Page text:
Nomorobo was initially cooked up as an entrant into the Federal Trade Commission’s first contest to see who could create the best robocall-blocking device. It won, and since then the service has been available for free to use by anyone with cable phone service (VoIP).
It’s a filter — no device needed — that uses a “blacklist” of phone numbers that have been reported to the FTC as Do Not Call violators, combined with other numbers that consumers have indicated are connected to robocallers.
When someone calls a number using Nomorobo, the service takes advantage of the VoIP technology to allow your home phone to ring at the same time as the call connects to the Nomorobo servers. If the service IDs the incoming number as a robocaller, it ends the call after one ring.
The service was one of several robocall-blockers recently tested in the real world by Consumer Reports readers, and it received high marks, with 85% of testers giving it at least 4 out of 5 points.
However, to use Nomorobo, you not only need VoIP service, you have to set it up yourself. You also have to be aware of the fact that it even exists.
To that end, Time Warner Cable announced today that it is integrating Nomorobo as a free option for its phone customers, and that they can switch the feature on and off via their online settings menu.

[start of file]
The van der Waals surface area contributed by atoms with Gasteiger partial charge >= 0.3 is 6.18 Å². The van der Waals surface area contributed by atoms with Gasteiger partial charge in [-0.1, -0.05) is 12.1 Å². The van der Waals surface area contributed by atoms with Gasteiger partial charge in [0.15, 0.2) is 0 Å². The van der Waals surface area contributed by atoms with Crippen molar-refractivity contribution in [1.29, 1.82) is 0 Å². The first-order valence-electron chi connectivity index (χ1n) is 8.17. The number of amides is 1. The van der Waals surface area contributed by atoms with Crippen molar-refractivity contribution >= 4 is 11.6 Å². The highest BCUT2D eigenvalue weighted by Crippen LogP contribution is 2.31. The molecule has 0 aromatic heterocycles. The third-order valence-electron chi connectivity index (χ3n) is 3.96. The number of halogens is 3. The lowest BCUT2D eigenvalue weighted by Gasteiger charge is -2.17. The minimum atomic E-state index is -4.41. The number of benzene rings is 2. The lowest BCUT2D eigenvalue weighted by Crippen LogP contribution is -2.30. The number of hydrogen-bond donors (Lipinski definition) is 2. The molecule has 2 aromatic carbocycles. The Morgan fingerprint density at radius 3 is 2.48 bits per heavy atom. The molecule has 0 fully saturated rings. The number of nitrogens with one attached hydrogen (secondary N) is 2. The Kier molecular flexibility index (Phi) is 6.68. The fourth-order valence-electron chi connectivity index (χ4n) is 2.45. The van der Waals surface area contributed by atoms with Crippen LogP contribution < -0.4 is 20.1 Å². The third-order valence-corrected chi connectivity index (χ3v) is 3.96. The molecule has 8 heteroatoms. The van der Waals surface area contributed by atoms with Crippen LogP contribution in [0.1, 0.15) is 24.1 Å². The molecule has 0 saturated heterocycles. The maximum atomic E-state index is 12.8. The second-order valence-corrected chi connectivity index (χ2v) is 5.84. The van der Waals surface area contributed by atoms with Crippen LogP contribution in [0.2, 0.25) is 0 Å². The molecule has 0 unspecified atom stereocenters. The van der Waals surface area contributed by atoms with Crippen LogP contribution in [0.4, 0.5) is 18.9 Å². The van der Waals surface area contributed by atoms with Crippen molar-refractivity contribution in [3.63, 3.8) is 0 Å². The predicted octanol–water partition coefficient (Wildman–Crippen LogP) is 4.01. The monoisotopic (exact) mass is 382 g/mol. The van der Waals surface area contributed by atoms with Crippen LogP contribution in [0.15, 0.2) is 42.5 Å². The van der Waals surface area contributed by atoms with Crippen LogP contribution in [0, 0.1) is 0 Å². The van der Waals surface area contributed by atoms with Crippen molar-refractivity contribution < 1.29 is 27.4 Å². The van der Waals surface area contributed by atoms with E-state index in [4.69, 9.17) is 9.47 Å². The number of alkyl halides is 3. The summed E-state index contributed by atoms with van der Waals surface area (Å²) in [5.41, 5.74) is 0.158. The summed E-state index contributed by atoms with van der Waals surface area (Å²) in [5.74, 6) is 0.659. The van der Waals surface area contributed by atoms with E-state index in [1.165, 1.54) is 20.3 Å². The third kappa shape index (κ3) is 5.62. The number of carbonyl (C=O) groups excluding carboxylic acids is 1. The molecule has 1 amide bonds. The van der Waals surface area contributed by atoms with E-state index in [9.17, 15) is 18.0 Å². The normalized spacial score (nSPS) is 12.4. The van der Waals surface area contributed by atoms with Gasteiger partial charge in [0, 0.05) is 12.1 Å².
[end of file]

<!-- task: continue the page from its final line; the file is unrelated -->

TWC customers who sign into their VoiceZone accounts, just have to click on “settings” tab, then “call privacy,” where they will see the tab for Nomorobo.
Our colleagues at Consumers Union have already gathered more than 500,000 signatures on a petition calling for traditional phone companies to make services — whether it’s Nomorobo or something similar — available for free to customers.
“We’re pleased that Time Warner Cable is improving their customers’ access to these types of tools,” says Maureen Mahoney, Policy Analyst at Consumers Union. “It’s time for the top phone companies, including AT&T, Verizon, and CenturyLink, to take more responsibility for the robocall problem and immediately offer all of their customers effective call-blocking technology for free.”